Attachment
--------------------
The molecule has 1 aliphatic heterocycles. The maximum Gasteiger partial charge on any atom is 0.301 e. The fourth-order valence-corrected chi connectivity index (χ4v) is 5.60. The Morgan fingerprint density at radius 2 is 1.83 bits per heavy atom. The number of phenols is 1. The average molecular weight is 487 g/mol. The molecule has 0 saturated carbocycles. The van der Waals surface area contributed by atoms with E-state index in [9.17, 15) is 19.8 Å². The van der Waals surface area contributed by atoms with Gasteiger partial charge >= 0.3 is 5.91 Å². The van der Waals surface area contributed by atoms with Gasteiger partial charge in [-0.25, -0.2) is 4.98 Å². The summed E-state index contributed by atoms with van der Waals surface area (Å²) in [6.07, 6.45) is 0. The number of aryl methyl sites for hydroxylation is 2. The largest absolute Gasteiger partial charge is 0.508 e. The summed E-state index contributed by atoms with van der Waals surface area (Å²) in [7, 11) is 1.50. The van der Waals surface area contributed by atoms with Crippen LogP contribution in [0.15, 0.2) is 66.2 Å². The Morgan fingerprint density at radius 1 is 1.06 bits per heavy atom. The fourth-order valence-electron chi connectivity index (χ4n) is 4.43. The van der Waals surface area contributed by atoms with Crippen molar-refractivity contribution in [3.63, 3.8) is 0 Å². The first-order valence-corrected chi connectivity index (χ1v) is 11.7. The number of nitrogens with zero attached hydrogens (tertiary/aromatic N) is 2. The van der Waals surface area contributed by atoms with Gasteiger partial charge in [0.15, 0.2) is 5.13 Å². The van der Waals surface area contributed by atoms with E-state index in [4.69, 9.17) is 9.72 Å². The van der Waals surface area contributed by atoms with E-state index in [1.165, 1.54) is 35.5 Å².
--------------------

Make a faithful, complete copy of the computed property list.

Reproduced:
The molecule has 1 aliphatic heterocycles. The maximum Gasteiger partial charge on any atom is 0.301 e. The fourth-order valence-corrected chi connectivity index (χ4v) is 5.60. The Morgan fingerprint density at radius 2 is 1.83 bits per heavy atom. The number of phenols is 1. The average molecular weight is 487 g/mol. The molecule has 0 saturated carbocycles. The van der Waals surface area contributed by atoms with E-state index in [9.17, 15) is 19.8 Å². The van der Waals surface area contributed by atoms with Gasteiger partial charge >= 0.3 is 5.91 Å². The van der Waals surface area contributed by atoms with Gasteiger partial charge in [-0.25, -0.2) is 4.98 Å². The summed E-state index contributed by atoms with van der Waals surface area (Å²) in [6.07, 6.45) is 0. The number of aryl methyl sites for hydroxylation is 2. The largest absolute Gasteiger partial charge is 0.508 e. The summed E-state index contributed by atoms with van der Waals surface area (Å²) in [7, 11) is 1.50. The van der Waals surface area contributed by atoms with Crippen LogP contribution in [0.15, 0.2) is 66.2 Å². The Morgan fingerprint density at radius 1 is 1.06 bits per heavy atom. The fourth-order valence-electron chi connectivity index (χ4n) is 4.43. The van der Waals surface area contributed by atoms with Crippen molar-refractivity contribution in [3.63, 3.8) is 0 Å². The first-order valence-corrected chi connectivity index (χ1v) is 11.7. The number of nitrogens with zero attached hydrogens (tertiary/aromatic N) is 2. The van der Waals surface area contributed by atoms with Gasteiger partial charge in [0.15, 0.2) is 5.13 Å². The van der Waals surface area contributed by atoms with E-state index in [4.69, 9.17) is 9.72 Å². The van der Waals surface area contributed by atoms with E-state index in [1.165, 1.54) is 35.5 Å².